The authors, again inadvertently, have already refuted Travers’ claim.  “The left” is the SNP and it “capitalize[d]” in an extraordinarily successful fashion on “the crisis of 2008” and the second crisis inflicted gratuitously by self-inflicted austerity.  It was New Labour’s policies, particularly its unholy war against regulation and accountability that Blair and Brown fought on behalf of their plutocratic patrons, the corrupt banksters; that caused “the crisis of 2008.”

It was New Labour’s leap to the far right to embrace austerity that left the party with no alternative to the Tories’ infliction of austerity and the resultant second Great Recession.  The only way the Labour party could “capitalize on the crisis of 2008” was to repudiate its adoption of economically illiterate ultra-right wing dogma.  But the NYT authors just got done claiming that it would be politically crazy for the Labour party to admit its fatal substantive mistakes and adopt economically literate policies.  The SNP’s amazing success came about in large part because it repudiated these illiterate ultra-right wing dogmas.  The Labour party candidates in Scotland refused to publicly break with Blair, Brown, and Miliband’s adoption of the right wing dogmas that caused the two economic crises and so much suffering.

The NYT authors inadvertently reveal their economic illiteracy in this passage:

Ed Miliband gave that traditional socialism a modern gloss, but he sometimes seemed less than comfortable dealing with issues like nurturing the economic recovery, shrinking the budget deficit….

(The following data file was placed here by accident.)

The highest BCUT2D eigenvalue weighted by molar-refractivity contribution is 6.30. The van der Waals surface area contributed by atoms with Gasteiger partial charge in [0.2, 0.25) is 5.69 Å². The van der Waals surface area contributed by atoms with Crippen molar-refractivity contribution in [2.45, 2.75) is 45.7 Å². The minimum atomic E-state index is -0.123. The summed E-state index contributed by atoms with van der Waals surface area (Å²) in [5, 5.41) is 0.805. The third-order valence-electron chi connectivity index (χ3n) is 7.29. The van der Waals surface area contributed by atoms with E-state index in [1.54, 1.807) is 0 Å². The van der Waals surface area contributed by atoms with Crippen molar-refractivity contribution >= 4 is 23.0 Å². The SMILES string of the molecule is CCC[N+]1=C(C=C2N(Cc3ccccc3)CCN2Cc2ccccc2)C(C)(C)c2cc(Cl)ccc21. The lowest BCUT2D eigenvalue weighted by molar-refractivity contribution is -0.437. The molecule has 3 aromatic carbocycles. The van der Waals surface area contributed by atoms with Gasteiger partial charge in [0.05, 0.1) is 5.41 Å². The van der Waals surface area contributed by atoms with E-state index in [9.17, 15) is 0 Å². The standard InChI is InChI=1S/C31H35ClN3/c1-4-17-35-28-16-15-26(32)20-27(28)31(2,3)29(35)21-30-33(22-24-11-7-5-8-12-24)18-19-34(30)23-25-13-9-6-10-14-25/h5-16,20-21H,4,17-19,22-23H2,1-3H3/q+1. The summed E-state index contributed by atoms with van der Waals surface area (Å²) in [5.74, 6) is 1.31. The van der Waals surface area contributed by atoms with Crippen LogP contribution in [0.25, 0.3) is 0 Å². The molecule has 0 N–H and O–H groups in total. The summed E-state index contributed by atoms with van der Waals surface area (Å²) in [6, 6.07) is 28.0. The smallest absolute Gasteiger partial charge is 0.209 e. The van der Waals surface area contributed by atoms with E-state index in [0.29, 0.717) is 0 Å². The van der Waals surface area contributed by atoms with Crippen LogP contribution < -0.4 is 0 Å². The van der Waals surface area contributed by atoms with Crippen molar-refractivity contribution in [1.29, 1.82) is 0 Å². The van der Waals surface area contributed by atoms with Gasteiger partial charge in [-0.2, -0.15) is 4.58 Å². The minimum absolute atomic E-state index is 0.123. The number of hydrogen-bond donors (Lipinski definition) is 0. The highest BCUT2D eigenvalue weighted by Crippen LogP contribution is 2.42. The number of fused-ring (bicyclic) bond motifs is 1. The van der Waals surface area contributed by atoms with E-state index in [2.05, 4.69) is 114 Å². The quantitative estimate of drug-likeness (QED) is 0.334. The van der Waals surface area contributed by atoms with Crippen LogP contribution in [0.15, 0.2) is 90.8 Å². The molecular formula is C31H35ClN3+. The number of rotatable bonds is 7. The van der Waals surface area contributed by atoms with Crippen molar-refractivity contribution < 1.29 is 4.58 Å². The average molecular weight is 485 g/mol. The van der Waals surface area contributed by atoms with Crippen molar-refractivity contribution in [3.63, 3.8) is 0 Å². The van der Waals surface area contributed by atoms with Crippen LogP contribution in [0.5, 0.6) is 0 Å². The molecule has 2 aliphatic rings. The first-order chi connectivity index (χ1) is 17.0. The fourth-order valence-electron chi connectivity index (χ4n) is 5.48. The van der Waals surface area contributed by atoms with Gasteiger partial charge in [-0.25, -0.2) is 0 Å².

The NYT authors write, without any appeal to economics or history, that in response to a Great Recession a nation like the UK with a sovereign currency should “nurture[e] the economic recovery [by] shrinking the budget deficit” when austerity does exactly the opposite, as we have known for 75 years.  The word and the concept “demand” – as in “insufficient economic demand” – never appears in their article.   They really must have signed some secret pact never to read Krugman or any credible economist.

Naturally, the NYT authors end by quoting and valorizing the most destructive politician in the UK – Blair.

Last December, Mr. Blair said presciently this election risked becoming one in which a “traditional left-wing party competes with a traditional right-wing party, with the traditional result.”

Asked by The Economist magazine if he meant that the Conservatives would win the general election in those circumstances, Mr. Blair replied: “Yes, that is what happens.”

Such a neat package on which to end an article.  Except for three small bits.

  1. Blair’s embrace of ultra-right wing Tory policies caused catastrophic damage.  The last thing the world needs is for another New Labour leader like Blair to be elected
  2. Labour ran under Miliband not as a “traditional left-wing party” but as Red Tories embracing the insanity of further austerity, indeed, austerity forever
  3. The party that ran most akin to a traditional progressive party, the SNP, swept to triumph


Again, UMKC economics offers to provide specialized economics classes without charge for any NYT writer who has signed the secret pact never to read Krugman.  Your peddling of economic dogmas falsified decades ago harms your readers and the world.